Determining whether an inmate's Eighth Amendment right to humane conditions of confinement was violated requires a two-part examination. Estate of Miller v. Tobiasz , -- F.3d ----, 2012 WL 1871649, at *2 (7th Cir. May 24, 2012). The test has an objective component and a subjective component. Id. First, the deprivation must be objectively, sufficiently serious. Id.

(quoting Sanville v. McCaughtry , 266 F.3d 724, 733 (7th Cir. 2001)). Here, Defendants do not contest the objective element, so the motion turns on the second, subjective element: whether the prison officials acted with the culpable mental state known as deliberate indifference. Mays v. Springborn , 575 F.3d 643, 648 (7th Cir. 2009).

To make a showing on the subjective prong, a plaintiff must show that a prison official knew about a risk of harm, had the ability to prevent the harm, and failed to do so. Mays , 575 F.3d at 648. Subjective deliberate indifference is a mental state akin to recklessness. Arnett v. Webster , 658 F.3d 742, 751 (7th Cir. 2011). To be liable, a defendant must have had subjective awareness of a substantial risk of serious harm. Sanville , 266 F.3d at 734. Showing a defendant should have known about a risk of harm is not enough, Townsend , 522 F.3d at 773, but subjective awareness "can be established by inference from circumstantial evidence, including evidence that the risk was so obvious that a jury may reasonably infer" a defendant's actual knowledge. Vinning-El v. Long , 482 F.3d 923, 924--25 (7th Cir. 2007) (internal citations and quotation marks omitted). However, reasonable measures taken to avert known risks will insulate a prison official from Eighth Amendment liability, even if those measures proved unsuccessful. Bagola v. Kindt , 131 F.3d 632, 646 (7th Cir. 1997). See also Long v. Steepro , 27 F. App'x 625, 627 (7th Cir. 2001) ("Officials who take reasonable steps to prevent harm to a prisoner cannot be held liable for subsequent injuries, even if the harm is not averted.").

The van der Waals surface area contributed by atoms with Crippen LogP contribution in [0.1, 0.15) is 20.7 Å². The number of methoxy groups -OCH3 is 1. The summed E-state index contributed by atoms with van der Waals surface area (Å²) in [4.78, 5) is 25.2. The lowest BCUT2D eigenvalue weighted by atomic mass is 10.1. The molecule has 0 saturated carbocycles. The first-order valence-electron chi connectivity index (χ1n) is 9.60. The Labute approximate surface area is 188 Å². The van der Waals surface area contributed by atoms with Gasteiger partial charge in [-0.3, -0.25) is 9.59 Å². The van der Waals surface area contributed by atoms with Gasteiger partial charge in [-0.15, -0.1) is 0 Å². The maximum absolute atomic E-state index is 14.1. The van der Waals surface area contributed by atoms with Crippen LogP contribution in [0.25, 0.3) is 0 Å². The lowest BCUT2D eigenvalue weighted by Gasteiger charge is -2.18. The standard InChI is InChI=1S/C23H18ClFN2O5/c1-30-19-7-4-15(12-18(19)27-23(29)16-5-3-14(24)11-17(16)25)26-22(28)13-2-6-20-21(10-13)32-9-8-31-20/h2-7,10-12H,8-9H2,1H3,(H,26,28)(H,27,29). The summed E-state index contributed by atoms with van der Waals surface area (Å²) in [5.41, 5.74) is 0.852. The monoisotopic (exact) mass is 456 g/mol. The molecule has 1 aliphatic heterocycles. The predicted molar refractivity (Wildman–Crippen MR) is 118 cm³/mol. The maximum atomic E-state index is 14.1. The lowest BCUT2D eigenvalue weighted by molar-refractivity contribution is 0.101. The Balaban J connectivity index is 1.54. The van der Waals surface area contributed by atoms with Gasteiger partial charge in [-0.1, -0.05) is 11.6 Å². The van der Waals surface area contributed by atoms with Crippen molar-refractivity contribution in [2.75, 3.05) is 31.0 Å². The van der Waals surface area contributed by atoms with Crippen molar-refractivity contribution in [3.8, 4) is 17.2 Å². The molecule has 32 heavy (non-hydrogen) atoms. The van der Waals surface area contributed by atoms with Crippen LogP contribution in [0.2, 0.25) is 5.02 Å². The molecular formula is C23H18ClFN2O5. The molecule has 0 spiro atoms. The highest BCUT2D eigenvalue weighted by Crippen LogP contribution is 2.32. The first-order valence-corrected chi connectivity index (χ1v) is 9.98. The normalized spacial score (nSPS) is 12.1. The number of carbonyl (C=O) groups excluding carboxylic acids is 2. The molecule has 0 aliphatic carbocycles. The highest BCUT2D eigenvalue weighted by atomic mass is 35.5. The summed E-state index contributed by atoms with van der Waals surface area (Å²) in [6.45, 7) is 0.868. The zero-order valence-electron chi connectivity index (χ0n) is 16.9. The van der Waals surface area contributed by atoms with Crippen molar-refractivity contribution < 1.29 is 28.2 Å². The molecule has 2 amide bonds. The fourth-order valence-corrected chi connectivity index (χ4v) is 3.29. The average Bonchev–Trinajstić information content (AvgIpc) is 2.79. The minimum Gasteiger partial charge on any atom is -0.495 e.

Here, viewing the facts in the light most favorable to Brown, the risks were so obvious that a jury could infer Defendants had actual knowledge of those risks, despite the plan articulated in Warden Ryker's memorandum. Executing Warden Ryker's plan (and in Ryker's case, creating the plan) in response to the water shortage is a reasonable measure, given the water shortage. But the shortage lasted at least five days (at least three days after Ryker's memo was issued), so the mere existence of Ryker's memorandum is not sufficient to insulate Ryker and his two assistant wardens from liability. Neither Ryker's memorandum nor any other evidence evinces Defendants' mental state after Ryker sent the memo.